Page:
From Slave to Statesman: The Legacy of Joshua Houston, Servant to Sam Houston

From Slave to Statesman: The Legacy of Joshua Houston, Servant to Sam Houston

From Slave to Statesman: The Legacy of Joshua Houston, Servant to Sam Houston

From Slave to Statesman: The Legacy of Joshua Houston, Servant to Sam Houston


This is the story of the "other" Houston, Joshua, the slave of Margaret Lea until she married Sam Houston and moved to Texas in 1840. Joshua was unique among slaves: he was taught to read and write, and was allowed to keep money he earned. The story is set in a background of historical details about southern social history before, during, and after the Civil War.

Sources include slave autobiographies and biographies; Houston family letters; oral histories of descendants of both Houston families; birth, marriage and death records; land records and deeds; church and school records.


Joshua created a path and left a legacy. We retraced that path searching for clues about his life. What we found was astounding, but we have not stopped our search. This book, therefore, is only a beginning. We hope others, including his descendants, will continue the search for information about Joshua Houston and the other unheralded heroes of the Reconstruction period in Texas and throughout the South.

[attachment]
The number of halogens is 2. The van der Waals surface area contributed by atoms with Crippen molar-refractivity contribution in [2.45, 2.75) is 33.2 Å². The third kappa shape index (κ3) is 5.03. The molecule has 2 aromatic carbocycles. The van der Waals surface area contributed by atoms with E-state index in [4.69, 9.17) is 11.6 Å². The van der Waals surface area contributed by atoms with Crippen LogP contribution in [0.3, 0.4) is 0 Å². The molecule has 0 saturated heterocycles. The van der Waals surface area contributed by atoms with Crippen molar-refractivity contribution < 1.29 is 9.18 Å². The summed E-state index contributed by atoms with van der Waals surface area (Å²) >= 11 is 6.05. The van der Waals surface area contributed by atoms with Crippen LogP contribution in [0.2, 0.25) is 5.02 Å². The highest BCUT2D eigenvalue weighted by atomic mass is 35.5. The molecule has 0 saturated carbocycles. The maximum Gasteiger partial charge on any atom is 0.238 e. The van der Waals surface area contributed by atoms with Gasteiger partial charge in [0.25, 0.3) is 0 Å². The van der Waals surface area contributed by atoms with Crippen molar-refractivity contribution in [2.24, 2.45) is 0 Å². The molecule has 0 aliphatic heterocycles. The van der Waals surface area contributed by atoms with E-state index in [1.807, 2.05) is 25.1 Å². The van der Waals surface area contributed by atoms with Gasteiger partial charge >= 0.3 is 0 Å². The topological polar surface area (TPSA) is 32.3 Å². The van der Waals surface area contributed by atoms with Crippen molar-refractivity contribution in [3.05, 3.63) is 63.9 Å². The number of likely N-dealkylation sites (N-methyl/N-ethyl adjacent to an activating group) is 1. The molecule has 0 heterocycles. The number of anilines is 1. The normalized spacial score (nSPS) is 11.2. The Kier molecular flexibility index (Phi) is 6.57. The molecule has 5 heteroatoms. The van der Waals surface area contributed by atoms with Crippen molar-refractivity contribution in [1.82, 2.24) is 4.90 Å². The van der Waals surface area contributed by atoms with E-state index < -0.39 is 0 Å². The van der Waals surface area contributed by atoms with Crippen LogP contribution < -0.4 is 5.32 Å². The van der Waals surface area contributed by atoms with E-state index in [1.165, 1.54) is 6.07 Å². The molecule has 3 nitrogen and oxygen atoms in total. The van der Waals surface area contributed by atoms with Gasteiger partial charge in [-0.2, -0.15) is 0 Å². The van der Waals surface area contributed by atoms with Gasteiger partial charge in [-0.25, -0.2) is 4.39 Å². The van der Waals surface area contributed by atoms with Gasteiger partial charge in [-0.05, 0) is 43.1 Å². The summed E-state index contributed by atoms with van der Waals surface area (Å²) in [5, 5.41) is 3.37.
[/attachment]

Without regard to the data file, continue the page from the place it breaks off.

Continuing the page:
Researching the life of anyone who lived a century ago is challenging, but researching one who spent half of his life without a last name has been a special challenge. Our good fortune was that Joshua Houston had spent over twenty years with Texas’s greatest hero, General Sam Houston. By studying the hundreds of personal letters that Sam and his wife Margaret wrote to each other, as well as reading documented accounts of their lives, we were able to chronicle the life of his servant Joshua, who eventually became a hero in his own right.

Although this book centers on Joshua and how he and other ex-slaves made a difference in Walker County, Texas, we discovered quickly that similar stories were occurring throughout the rest of the state and the South. These men and women formed networks throughout their religious, political, social, and educational organizations that helped them steer through the troubled waters that existed before the Civil War and after Emancipation. We hope that this book will inspire others to study their own communities and counties, discovering men and women, both black and white, who made a positive difference in the lives of all Texans during this turbulent time.

A note on our decision of when to use the terms “Negroes,” “Colored,” “Blacks,” and “African-Americans,” might be necessary. Rather than going back and changing all the terms as they were used in our sources to what is considered politically correct now, we decided to use the terms that were politically correct at the time the sources were written.

Our indebtedness is first to General Sam Houston and his wife Margaret, who left a paper trail of letters which allowed us to determine Joshua’s role in their lives. We are grateful to the Houston family descendants who pre-

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